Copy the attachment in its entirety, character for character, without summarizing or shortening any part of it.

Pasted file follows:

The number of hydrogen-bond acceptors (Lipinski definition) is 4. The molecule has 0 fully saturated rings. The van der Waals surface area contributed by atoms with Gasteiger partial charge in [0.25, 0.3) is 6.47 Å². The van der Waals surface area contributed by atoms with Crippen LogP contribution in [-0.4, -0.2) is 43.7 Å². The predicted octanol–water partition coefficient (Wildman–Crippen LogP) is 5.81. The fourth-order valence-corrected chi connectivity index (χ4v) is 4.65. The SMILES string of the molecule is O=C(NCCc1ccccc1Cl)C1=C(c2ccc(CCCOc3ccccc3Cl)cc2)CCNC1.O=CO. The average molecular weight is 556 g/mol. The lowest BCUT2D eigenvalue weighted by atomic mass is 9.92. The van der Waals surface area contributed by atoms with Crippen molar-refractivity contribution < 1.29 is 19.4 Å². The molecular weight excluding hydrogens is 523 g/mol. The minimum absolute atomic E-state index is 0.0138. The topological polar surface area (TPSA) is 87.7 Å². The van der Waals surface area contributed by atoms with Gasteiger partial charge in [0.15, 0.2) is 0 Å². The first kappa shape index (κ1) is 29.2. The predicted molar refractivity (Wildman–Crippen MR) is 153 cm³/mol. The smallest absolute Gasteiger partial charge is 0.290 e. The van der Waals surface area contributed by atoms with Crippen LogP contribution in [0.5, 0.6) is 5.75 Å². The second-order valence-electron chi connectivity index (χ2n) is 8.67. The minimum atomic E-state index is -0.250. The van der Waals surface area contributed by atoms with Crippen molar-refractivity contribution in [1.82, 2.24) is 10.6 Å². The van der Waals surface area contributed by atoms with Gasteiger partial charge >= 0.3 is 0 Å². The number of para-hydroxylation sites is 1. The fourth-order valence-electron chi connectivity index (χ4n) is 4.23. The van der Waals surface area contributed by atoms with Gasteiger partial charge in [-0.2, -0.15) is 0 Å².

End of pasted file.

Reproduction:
The number of hydrogen-bond acceptors (Lipinski definition) is 4. The molecule has 0 fully saturated rings. The van der Waals surface area contributed by atoms with Gasteiger partial charge in [0.25, 0.3) is 6.47 Å². The van der Waals surface area contributed by atoms with Crippen LogP contribution in [-0.4, -0.2) is 43.7 Å². The predicted octanol–water partition coefficient (Wildman–Crippen LogP) is 5.81. The fourth-order valence-corrected chi connectivity index (χ4v) is 4.65. The SMILES string of the molecule is O=C(NCCc1ccccc1Cl)C1=C(c2ccc(CCCOc3ccccc3Cl)cc2)CCNC1.O=CO. The average molecular weight is 556 g/mol. The lowest BCUT2D eigenvalue weighted by atomic mass is 9.92. The van der Waals surface area contributed by atoms with Crippen molar-refractivity contribution < 1.29 is 19.4 Å². The molecular weight excluding hydrogens is 523 g/mol. The minimum absolute atomic E-state index is 0.0138. The topological polar surface area (TPSA) is 87.7 Å². The van der Waals surface area contributed by atoms with Gasteiger partial charge in [0.15, 0.2) is 0 Å². The first kappa shape index (κ1) is 29.2. The predicted molar refractivity (Wildman–Crippen MR) is 153 cm³/mol. The smallest absolute Gasteiger partial charge is 0.290 e. The van der Waals surface area contributed by atoms with Crippen LogP contribution in [0.5, 0.6) is 5.75 Å². The second-order valence-electron chi connectivity index (χ2n) is 8.67. The minimum atomic E-state index is -0.250. The van der Waals surface area contributed by atoms with Crippen molar-refractivity contribution in [1.82, 2.24) is 10.6 Å². The van der Waals surface area contributed by atoms with Gasteiger partial charge >= 0.3 is 0 Å². The number of para-hydroxylation sites is 1. The fourth-order valence-electron chi connectivity index (χ4n) is 4.23. The van der Waals surface area contributed by atoms with Gasteiger partial charge in [-0.2, -0.15) is 0 Å².